South Africa's FirstRand Bank recently brought to market the country's first international securitization. Called FirstRand 2000-A Receivables Trust, the $250 million deal is backed by future Visa, MasterCard and Cirrus vouchers generated by foreign visitors to South Africa in establishments that use FirstRand to service card receipts.
Credit Suisse First Boston's European team acted as lead manager on the transaction and also acted in an advisory capacity alongside the South African investment bank, Rand Merchant Bank.
FirstRand has the largest share of any South African bank in the credit card business and in 1999 processed $325 million of Visa, MasterCard and Cirrus receivables.
The deal is split into two $125 million floating rate tranches, one of which reaches maturity in 2004, the other in 2007. Moody's Investors Service, Standard & Poor's and Fitch IBCA have provisionally given triple-A ratings to both notes, thanks to a wrap from AMBAC Assurance Corp.
The underlying deal, ignoring the wrap, was rated A3 by Moody's (above the sovereign ceiling of Baa3) and BBB by S&P (sovereign rating of BBB-minus) and BBB by Fitch (sovereign rating of BB-plus).
The bonds with the shorter maturity priced at 34 basis points over three-month Libor. The spread on the longer-dated notes was 38 over.
Credit enhancement for the issue takes the form of a cash reserve account, which is the liability of FirstRand, plus a fund built up from excess cash flows.
According to the rating agencies and CFSB, the underlying deal was able to break the sovereign ceiling because the receivables generated become the obligation of the credit card companies in the U.S. at the time payments are made in South Africa. "The reason we got a higher rating is because the flows never go back to South Africa: they are paid directly from Visa and the others into the SPV," explained a securitization official at CSFB. "Due to the fact that we trapped the cashflows offshore, there will be no problems in the event of FirstRand defaulting."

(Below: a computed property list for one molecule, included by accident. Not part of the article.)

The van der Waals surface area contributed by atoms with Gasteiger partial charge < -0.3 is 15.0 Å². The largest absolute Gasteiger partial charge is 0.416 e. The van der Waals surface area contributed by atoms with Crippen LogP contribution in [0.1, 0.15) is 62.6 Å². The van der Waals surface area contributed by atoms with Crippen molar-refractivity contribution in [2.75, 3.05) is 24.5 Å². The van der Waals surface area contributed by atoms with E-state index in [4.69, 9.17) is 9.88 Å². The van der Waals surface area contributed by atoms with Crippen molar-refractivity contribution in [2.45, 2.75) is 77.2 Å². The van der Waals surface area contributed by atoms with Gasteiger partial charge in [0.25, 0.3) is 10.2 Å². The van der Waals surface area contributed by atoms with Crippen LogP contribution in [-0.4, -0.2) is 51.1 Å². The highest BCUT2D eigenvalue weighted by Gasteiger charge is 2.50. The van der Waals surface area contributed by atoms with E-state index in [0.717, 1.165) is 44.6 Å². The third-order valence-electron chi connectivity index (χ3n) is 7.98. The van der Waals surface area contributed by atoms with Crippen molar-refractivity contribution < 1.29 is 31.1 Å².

Because the deal is backed by future receivables, the rating agencies took into account the historical evidence that indicates strong growth in South African tourism, in terms of the volume of people coming into the country and increased revenue. The number of foreign visitors increased from 738,000 to 1,434,000 between 1994 and 1999, while their consumption rose from $3.6 billion to $5.5 billion in the same period.
According to the CSFB official, the deal increased in size due to investor appetite. "We went to market originally with a $200 million transaction," he said. "But due to the high level of investor interest, we had to increase the size. It was oversubscribed for both tranches by a substantial margin."
The official added that the majority of investors were European, and that there was a fairly even split between those who wanted the short-dated bonds and those interested in the long-dated tranche.
The fact that FirstRand 2000-A was the first international issue to come out of South Africa presented CSFB with a few problems. "It was the first deal, and they are never easy. As a first time transaction, we had to get the legal advisors in South Africa to understand the structure we were trying to use," he said. "Although I wouldn't say that this was a long exercise, there was more work than would have been the case if they had done more of these deals before."
The official believes that the growth in South Africa's tourism sector could result in other banks securitizing credit card receivables. "Banks have a very interesting opportunity with this because they have a lot of flows from the tremendous increase in the number of people going to South Africa. FirstRand has been able to access the international capital markets and there are probably two or three banks in South Africa with the ability to do this sort of exercise."